Issue 82

Midwifery Today Issue 82
Theme: Trends vs. Traditions

Both trends and traditions can be important in birth; yet they may conflict with each other. Some may even be harmful. This issue of Midwifery Today focuses on some of those trends and traditions, and sorting the good from the bad or unnecessary.

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Chlorhexidine as an Alternative Treatment for Prevention of Group B Streptococcal Disease

We know that giving neonates antibiotics can lead to later health problems, but on balance we may have to do so anyway. This article proposes an alternative to antibiotics for preventing GBS in these babies.

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Mobilizing Global Midwives: The Story of Baby Elisha

Editor’s note: This article first appeared in Midwifery Today, Issue 82, Summer 2007.Subscribe to Midwifery Today Magazine Every minute of every day, somewhere around the world, a mother dies from pregnancy or birth-related complications. Each minute, 20 children also die from mostly preventable causes. Over 30% of the childhood deaths―approximately four million babies each year―are newborns in their first 28 days of life. Many of these deaths are easily preventable by educating women about matters such as breastfeeding and nutrition and by the presence of skilled attendants at birth. The 2005 World Health Report published by the World Health Organization (WHO) stated that the 75 countries with the highest mortality rates would need 300,000 more midwives to reduce and prevent maternal and child deaths. I want to share the story of one newborn who, because midwives were available to help him, did not become one of these statistics. In the summer of 2004, my husband and I, along with our one-year-old son, moved to the northern Philippines to help establish a birth center in the rural province of Kalinga. We were serving as missionaries with Mercy In Action, an organization that trains midwives and primary health care workers and establishes… Read more…. Mobilizing Global Midwives: The Story of Baby Elisha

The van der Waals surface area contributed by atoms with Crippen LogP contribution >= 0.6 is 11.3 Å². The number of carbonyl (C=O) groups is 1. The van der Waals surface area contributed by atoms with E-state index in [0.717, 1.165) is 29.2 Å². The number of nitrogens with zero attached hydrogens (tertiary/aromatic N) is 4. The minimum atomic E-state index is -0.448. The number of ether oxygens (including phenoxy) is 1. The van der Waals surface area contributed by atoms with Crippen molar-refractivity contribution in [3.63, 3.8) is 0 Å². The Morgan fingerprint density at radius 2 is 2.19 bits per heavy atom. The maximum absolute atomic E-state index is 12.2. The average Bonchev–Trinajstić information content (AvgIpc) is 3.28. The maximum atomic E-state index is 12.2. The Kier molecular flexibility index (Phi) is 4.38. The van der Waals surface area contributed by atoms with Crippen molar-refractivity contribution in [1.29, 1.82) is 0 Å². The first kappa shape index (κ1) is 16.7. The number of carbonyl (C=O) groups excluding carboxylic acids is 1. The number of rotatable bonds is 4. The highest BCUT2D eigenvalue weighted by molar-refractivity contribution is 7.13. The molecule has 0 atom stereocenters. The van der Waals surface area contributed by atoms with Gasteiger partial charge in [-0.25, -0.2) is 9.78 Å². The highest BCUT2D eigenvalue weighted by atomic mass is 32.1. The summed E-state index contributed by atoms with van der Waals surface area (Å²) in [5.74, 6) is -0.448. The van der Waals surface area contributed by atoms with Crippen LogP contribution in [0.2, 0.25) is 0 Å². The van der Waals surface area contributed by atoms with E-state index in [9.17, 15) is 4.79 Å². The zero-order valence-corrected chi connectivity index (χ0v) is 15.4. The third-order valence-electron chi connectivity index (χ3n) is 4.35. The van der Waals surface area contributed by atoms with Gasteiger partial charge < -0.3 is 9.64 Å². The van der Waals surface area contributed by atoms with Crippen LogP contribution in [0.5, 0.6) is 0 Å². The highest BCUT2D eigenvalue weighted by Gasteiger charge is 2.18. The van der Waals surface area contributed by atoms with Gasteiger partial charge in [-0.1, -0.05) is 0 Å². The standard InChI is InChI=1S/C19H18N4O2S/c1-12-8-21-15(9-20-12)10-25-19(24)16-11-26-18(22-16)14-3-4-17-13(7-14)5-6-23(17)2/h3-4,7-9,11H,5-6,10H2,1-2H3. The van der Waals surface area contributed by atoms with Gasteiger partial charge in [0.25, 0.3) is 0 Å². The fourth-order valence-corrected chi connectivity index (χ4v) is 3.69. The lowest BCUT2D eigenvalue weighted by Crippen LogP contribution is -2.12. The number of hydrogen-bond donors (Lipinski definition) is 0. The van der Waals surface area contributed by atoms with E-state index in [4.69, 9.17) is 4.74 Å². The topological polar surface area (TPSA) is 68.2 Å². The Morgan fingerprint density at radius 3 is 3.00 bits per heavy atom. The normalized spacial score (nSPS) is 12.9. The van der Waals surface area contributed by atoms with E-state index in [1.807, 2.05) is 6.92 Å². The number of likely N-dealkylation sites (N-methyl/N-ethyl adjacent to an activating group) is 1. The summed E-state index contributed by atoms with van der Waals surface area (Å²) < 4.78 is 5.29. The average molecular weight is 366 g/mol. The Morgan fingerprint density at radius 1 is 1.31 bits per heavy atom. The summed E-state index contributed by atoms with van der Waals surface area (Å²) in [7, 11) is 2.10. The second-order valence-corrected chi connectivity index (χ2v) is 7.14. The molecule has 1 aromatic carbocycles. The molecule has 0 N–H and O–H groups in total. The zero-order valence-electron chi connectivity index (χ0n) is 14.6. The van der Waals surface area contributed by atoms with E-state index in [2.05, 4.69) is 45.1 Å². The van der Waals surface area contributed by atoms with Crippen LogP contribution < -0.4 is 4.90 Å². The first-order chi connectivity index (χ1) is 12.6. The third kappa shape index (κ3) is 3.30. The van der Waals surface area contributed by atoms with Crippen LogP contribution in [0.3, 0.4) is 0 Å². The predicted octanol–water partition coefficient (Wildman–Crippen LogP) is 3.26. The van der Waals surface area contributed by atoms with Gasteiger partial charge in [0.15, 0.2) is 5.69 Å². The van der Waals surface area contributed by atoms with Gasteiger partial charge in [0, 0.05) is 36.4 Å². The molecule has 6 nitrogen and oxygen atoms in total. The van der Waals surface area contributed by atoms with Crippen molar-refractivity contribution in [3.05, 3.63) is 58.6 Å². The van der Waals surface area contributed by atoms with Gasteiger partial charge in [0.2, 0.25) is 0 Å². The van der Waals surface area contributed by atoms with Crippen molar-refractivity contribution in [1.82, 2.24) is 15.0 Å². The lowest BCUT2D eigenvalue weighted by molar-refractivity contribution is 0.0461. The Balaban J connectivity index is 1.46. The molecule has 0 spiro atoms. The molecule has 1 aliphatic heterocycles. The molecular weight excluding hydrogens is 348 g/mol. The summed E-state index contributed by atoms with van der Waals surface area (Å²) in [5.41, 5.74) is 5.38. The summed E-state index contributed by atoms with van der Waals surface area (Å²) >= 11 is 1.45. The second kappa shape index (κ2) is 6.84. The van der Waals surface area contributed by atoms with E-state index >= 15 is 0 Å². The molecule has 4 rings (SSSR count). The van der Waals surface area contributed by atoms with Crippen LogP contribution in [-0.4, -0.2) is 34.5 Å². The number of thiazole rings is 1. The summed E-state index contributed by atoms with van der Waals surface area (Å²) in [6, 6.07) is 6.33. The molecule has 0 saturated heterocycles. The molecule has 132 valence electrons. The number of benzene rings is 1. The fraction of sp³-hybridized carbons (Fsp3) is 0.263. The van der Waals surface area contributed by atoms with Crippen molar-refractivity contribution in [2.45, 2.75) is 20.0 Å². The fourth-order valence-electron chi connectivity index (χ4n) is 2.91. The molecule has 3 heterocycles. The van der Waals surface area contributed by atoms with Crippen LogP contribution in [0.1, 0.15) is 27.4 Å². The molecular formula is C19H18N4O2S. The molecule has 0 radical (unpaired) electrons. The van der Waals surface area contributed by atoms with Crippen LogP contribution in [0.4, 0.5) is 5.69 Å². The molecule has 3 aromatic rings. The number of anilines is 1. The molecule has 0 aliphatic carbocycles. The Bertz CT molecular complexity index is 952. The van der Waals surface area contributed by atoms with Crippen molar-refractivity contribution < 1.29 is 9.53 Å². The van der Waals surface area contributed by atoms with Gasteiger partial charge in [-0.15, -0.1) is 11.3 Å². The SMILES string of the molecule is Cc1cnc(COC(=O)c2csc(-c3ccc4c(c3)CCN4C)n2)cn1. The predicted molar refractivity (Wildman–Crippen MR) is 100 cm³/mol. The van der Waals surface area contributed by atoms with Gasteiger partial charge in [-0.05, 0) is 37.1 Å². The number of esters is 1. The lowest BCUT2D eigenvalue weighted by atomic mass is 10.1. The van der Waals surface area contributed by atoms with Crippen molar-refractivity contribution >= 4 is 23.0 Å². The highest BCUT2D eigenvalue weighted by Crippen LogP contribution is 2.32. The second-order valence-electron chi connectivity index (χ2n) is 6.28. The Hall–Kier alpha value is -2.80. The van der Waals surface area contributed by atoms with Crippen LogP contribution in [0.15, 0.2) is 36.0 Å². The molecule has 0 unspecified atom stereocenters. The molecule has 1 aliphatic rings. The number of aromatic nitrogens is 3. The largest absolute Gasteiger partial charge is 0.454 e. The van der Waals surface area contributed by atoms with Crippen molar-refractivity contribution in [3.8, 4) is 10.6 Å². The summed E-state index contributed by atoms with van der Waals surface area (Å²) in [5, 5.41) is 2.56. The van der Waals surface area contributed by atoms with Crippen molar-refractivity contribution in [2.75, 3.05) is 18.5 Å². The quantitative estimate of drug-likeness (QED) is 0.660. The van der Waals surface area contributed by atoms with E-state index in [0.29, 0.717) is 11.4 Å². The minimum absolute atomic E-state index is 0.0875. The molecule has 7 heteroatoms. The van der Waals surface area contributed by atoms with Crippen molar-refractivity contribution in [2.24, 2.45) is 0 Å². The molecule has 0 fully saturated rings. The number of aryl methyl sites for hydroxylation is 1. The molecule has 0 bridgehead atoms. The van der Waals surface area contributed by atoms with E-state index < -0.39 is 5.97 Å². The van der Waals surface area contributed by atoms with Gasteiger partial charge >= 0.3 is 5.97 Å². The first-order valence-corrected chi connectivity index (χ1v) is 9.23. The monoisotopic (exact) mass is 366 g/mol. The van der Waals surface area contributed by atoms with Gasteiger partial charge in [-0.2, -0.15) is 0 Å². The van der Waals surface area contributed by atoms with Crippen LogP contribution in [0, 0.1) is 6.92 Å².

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The Challenges and Rewards of Life as an Apprentice

I was standing in the shower the day of New Year’s Eve, debating on whether I was going to make a New Year’s resolution or not. Some years I do; some years I don’t. Hmmm, what do I need to work on this year? One thing that occupies most of my time, besides family, came to mind—apprenticing. Read more…. The Challenges and Rewards of Life as an Apprentice

Yunnan Paiyao: Postpartum Friend

Yunnan Paiyao (also know as Yunnan Baiyao) is a secret formula of Chinese herbs containing mostly Pseudonginseng and Angelica. Because it is contraindicated during pregnancy, midwives often don’t include this valuable patent Chinese remedy in their medicine bags. It is easily available in Chinese Medicinal pharmacies all over the world. It also is relatively inexpensive and is packaged to give it a long shelf life.

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Marion’s Message: Too Many or Not Enough Cesarean Sections?